Bottles of water. (Credit: Jo McCulty / Ohio State University)
Why is water so important for life? Scientists at Ohio State University have come one step closer to finding out. The importance of water to life, they say, has to do with its roles in the folding of proteins.
Proteins are large and complex molecules that fold into specific shapes and make biological reactions possible — and they can’t fold themselves without the aid of water. Or more specifically, researchers say, smaller water molecules surround the proteins and push and pull them as needed to make them fold in just fractions of a second.
To make the determination, investigators at the university used super-fast, pulsing lasers to gather snapshots of water molecules as they danced around a DNA polymerase. The enzyme is essential to how DNA strands replicate. But scientists still needed a good way to track the protein’s shifts, so they injected tryptophan as a probe to see how water molecules moved around it.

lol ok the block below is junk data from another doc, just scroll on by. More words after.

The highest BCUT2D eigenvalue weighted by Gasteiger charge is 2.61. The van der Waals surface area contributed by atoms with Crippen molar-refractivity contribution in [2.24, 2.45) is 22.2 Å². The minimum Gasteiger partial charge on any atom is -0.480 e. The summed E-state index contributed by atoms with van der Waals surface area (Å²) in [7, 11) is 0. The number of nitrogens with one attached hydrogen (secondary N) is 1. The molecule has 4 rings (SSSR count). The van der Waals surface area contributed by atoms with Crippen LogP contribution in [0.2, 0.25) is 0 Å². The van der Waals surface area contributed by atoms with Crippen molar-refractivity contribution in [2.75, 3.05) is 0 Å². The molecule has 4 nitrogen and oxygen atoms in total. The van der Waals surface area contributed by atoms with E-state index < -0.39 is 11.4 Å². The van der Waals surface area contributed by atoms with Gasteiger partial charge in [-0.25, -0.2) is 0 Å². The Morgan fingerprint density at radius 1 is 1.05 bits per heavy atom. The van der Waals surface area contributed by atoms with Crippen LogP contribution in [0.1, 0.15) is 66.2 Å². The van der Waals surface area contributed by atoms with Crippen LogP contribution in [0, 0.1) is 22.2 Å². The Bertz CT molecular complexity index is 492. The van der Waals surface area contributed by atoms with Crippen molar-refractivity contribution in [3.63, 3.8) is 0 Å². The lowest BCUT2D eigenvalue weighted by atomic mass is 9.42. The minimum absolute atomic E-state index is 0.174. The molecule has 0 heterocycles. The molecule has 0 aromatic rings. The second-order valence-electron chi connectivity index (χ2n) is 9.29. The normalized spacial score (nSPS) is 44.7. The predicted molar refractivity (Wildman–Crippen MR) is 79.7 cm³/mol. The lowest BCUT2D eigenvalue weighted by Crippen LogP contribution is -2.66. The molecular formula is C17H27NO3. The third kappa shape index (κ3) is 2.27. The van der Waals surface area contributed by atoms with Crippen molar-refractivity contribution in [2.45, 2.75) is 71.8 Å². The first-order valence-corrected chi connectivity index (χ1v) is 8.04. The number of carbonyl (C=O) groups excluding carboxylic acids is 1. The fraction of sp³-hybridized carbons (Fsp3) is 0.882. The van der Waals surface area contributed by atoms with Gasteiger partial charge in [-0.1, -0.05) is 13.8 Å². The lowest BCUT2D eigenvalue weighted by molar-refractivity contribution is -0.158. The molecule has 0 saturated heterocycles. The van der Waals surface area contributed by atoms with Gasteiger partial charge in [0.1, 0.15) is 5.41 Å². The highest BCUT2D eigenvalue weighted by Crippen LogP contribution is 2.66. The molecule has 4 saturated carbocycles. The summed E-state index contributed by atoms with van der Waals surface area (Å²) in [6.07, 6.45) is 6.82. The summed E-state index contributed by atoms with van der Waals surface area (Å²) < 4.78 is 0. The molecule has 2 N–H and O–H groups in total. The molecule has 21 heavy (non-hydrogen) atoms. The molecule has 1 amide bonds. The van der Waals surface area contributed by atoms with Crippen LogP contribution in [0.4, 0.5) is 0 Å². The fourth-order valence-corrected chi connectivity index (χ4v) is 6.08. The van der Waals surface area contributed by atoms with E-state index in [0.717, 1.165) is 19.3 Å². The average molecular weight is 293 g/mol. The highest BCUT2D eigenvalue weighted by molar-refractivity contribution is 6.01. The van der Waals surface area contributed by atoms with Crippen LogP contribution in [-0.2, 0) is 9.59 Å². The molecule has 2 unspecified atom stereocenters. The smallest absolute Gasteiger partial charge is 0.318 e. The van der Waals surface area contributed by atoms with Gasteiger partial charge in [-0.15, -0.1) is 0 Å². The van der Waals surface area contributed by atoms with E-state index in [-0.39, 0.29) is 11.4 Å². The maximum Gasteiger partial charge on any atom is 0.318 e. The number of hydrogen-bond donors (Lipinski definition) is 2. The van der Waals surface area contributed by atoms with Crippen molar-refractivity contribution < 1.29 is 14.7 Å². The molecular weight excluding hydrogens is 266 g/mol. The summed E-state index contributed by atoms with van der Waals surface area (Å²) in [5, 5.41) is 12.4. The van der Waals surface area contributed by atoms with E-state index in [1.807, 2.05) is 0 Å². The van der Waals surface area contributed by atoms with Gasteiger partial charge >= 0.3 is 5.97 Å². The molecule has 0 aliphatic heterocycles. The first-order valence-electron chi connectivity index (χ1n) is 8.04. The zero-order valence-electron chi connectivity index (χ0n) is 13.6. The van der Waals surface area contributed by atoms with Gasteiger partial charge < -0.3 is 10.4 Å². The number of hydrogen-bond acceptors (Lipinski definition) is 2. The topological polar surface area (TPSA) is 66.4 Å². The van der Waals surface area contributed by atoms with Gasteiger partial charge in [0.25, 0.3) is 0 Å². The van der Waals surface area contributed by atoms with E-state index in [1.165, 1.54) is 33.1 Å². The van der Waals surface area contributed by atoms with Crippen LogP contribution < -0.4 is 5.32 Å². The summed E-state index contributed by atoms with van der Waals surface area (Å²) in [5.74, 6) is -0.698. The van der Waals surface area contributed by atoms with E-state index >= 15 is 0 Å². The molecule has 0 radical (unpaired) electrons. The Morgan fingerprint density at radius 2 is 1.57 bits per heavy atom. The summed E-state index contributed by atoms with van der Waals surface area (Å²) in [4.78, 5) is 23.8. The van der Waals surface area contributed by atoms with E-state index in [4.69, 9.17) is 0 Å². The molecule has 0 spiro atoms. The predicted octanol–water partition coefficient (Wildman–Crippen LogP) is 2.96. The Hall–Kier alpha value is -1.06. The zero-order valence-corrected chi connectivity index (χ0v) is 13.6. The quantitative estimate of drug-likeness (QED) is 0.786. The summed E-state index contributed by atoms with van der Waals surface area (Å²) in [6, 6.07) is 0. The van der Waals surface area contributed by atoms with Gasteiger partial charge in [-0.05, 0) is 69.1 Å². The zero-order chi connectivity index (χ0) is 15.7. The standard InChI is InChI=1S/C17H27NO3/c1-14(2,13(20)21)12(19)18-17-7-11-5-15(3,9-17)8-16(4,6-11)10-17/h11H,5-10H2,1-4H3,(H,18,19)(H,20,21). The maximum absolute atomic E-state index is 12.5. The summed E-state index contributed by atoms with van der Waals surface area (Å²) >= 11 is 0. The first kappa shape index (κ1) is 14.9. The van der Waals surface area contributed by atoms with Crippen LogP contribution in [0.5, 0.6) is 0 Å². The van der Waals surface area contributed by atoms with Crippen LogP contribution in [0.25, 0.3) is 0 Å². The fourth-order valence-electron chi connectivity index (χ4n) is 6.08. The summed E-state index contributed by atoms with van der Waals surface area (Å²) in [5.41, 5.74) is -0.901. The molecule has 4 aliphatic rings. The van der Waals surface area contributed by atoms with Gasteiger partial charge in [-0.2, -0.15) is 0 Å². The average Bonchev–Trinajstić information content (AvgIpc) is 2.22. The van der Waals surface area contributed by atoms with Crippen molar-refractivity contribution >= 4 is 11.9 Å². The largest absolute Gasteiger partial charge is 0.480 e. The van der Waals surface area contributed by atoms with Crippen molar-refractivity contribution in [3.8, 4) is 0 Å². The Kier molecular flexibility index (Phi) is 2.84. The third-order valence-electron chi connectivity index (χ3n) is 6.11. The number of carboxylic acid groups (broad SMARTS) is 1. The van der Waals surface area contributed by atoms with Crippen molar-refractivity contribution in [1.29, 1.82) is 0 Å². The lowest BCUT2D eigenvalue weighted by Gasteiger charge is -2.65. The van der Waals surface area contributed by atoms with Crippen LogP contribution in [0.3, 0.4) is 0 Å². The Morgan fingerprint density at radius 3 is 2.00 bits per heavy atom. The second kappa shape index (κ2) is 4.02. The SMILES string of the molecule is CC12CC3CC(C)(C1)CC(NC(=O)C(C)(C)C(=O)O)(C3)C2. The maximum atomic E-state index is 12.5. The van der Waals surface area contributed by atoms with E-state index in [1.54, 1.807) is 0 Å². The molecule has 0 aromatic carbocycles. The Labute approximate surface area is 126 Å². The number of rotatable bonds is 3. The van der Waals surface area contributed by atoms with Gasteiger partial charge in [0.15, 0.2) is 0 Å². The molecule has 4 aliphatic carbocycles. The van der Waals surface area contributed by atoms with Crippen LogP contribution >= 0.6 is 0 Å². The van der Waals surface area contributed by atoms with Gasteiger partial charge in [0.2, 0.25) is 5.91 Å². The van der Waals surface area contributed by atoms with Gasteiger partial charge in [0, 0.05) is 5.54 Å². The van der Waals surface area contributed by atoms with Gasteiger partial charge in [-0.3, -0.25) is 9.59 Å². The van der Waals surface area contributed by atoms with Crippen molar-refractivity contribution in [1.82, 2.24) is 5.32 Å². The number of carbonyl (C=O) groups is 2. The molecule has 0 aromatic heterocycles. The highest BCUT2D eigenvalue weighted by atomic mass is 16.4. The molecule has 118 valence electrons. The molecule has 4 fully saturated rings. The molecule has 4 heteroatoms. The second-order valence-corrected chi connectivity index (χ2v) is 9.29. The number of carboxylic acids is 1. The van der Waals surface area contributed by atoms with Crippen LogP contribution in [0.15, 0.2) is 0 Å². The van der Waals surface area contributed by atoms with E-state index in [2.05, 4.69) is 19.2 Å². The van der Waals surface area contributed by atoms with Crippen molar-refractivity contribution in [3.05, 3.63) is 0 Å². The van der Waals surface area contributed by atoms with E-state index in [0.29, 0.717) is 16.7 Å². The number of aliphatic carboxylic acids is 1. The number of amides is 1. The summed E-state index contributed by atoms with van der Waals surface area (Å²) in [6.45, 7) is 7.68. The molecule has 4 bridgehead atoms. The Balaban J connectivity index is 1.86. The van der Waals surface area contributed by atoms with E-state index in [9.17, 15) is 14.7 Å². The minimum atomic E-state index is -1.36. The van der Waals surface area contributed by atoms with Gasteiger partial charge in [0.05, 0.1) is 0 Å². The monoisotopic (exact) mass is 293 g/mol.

The researchers determined that the water molecules directly touched the protein’s “side chains,” or the portions of the protein molecule that bind and unbind with each other to enable folding and function. They also were able to note the timing of movement in the molecules. Beyond that, computer simulations at the Ohio Supercomputer Center let the researchers visualize what was happening.
Scientists saw that the protein folded nanoseconds later when the water moved a certain way. It was as if the water molecules were nudging the protein into shape.
Researchers note that the shapes proteins take aren’t arbitrary. That is, they can only fold a few different ways depending on the amino acids that they’re made of. Those acids, along with water molecules, are the two most important factors when it comes to determining protein shape.
Investigators conclude that protein surface fluctuations are controlled by water fluctuations on ultrafast time scales, and that water molecules work together like a big network to drive protein movement.
Top image: Bottles of water. (Credit: Jo McCulty / Ohio State University)